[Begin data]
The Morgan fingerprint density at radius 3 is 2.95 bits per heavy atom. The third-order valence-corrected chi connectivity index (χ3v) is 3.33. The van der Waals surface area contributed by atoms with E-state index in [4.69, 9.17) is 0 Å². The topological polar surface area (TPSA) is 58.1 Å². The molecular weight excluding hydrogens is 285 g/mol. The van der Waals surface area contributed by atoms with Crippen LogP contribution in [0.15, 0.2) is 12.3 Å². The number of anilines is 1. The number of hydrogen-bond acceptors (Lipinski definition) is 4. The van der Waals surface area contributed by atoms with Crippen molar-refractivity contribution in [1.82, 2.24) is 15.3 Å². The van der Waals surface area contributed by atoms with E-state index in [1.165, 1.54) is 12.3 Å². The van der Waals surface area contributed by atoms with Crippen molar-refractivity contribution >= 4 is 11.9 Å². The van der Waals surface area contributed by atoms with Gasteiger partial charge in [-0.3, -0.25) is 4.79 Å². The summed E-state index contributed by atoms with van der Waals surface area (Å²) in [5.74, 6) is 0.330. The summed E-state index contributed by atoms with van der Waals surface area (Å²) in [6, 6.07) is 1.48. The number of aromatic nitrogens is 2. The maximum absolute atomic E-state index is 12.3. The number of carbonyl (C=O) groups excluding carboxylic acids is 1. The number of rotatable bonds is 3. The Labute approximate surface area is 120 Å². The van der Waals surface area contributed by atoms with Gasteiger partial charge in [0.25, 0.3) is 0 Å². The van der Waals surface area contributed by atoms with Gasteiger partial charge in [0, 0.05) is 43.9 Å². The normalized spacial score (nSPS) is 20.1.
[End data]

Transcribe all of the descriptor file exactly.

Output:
The Morgan fingerprint density at radius 3 is 2.95 bits per heavy atom. The third-order valence-corrected chi connectivity index (χ3v) is 3.33. The van der Waals surface area contributed by atoms with E-state index in [4.69, 9.17) is 0 Å². The topological polar surface area (TPSA) is 58.1 Å². The molecular weight excluding hydrogens is 285 g/mol. The van der Waals surface area contributed by atoms with Crippen LogP contribution in [0.15, 0.2) is 12.3 Å². The number of anilines is 1. The number of hydrogen-bond acceptors (Lipinski definition) is 4. The van der Waals surface area contributed by atoms with Crippen molar-refractivity contribution in [1.82, 2.24) is 15.3 Å². The van der Waals surface area contributed by atoms with E-state index in [1.165, 1.54) is 12.3 Å². The van der Waals surface area contributed by atoms with Crippen molar-refractivity contribution >= 4 is 11.9 Å². The van der Waals surface area contributed by atoms with Gasteiger partial charge in [-0.3, -0.25) is 4.79 Å². The summed E-state index contributed by atoms with van der Waals surface area (Å²) in [5.74, 6) is 0.330. The summed E-state index contributed by atoms with van der Waals surface area (Å²) in [6, 6.07) is 1.48. The number of aromatic nitrogens is 2. The maximum absolute atomic E-state index is 12.3. The number of carbonyl (C=O) groups excluding carboxylic acids is 1. The number of rotatable bonds is 3. The Labute approximate surface area is 120 Å². The van der Waals surface area contributed by atoms with Gasteiger partial charge in [0.25, 0.3) is 0 Å². The van der Waals surface area contributed by atoms with Gasteiger partial charge in [0, 0.05) is 43.9 Å². The normalized spacial score (nSPS) is 20.1.